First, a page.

The Wearables Market Is Dead! However, Someone Forgot To Tell The Wearables Market

The Wearables Market Is Dead! However, Someone Forgot To Tell The Wearables Market

News around the impending death of wearables – Fitbits, Apple Watches, trackers, smart watches and the likes – may be a little premature if a new report showing the global market grew by 16.9 per cent (or 102.4 million devices) in 2016.

The report by global tech analyst firm IDC found that rather than shrinking – as many had predicted – the market grew on the arrival of a number of new players, namely in the luxury/fashion brand category.

In 2016, also proved that there is more to wearables than just wrist-worn devices. Ear-worn devices (hearables) surpassed 1 per cent of all shipments for the first time in a quarter and sensor-laden clothing accounted for more than 1 per cent of the entire market for the full year 2016. Though these numbers were small, they show promise as numerous devices are expected from notable vendors in 2017.

Early on, the market was bifurcated between smart wearables – those capable of running third party apps – and vasic wearables, which lack this ability.

However, despite the additional features and tech available on smart wearables, their utility and necessity has been questionable at best. In the past few months, two major platforms, WatchOS and Android Wear, have pivoted towards fitness and health applications. This is no accident, as that has been the only use case with any “stickiness” and the ability to run third party apps has taken a backseat.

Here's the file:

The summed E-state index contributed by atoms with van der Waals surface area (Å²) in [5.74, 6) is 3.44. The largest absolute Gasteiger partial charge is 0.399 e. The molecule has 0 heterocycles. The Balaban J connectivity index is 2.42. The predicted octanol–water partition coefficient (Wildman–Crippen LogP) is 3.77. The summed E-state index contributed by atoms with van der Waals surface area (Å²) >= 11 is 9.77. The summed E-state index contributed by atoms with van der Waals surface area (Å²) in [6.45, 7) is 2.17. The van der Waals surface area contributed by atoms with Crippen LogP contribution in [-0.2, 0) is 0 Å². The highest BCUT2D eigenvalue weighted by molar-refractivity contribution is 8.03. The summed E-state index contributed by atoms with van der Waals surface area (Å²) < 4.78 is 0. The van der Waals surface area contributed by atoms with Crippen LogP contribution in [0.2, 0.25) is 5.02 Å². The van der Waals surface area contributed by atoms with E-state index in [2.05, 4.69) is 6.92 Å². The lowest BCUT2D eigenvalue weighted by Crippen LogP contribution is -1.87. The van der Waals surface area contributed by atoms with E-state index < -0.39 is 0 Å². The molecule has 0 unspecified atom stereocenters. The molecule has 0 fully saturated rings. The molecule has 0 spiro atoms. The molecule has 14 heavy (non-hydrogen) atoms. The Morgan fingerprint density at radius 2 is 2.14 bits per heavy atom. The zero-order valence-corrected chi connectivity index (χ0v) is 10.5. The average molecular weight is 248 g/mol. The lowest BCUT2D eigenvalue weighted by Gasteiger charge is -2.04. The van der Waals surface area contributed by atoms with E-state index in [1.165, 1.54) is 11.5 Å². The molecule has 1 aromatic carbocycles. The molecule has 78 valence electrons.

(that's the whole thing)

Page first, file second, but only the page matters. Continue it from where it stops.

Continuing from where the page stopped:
Commenting on the study, IDC’s research manager Ramon Llamas said: “Basic wearables started out as single-purpose devices tracking footsteps and are morphing into multi-purpose wearable devices, fusing together multiple health and fitness capabilities and smartphone notifications. It’s enough to blur the lines against most smart wearables, to the point where first generation smartwatches are no better than most fitness trackers.

“Meanwhile, smart wearables are also evolving,” Llamas said. “Health and fitness remains a major focus, but once these devices become connected to a cellular network, expect unique applications and communications capabilities to become available. This will also solve another key issue: freeing the device from the smartphone, creating a standalone experience.”

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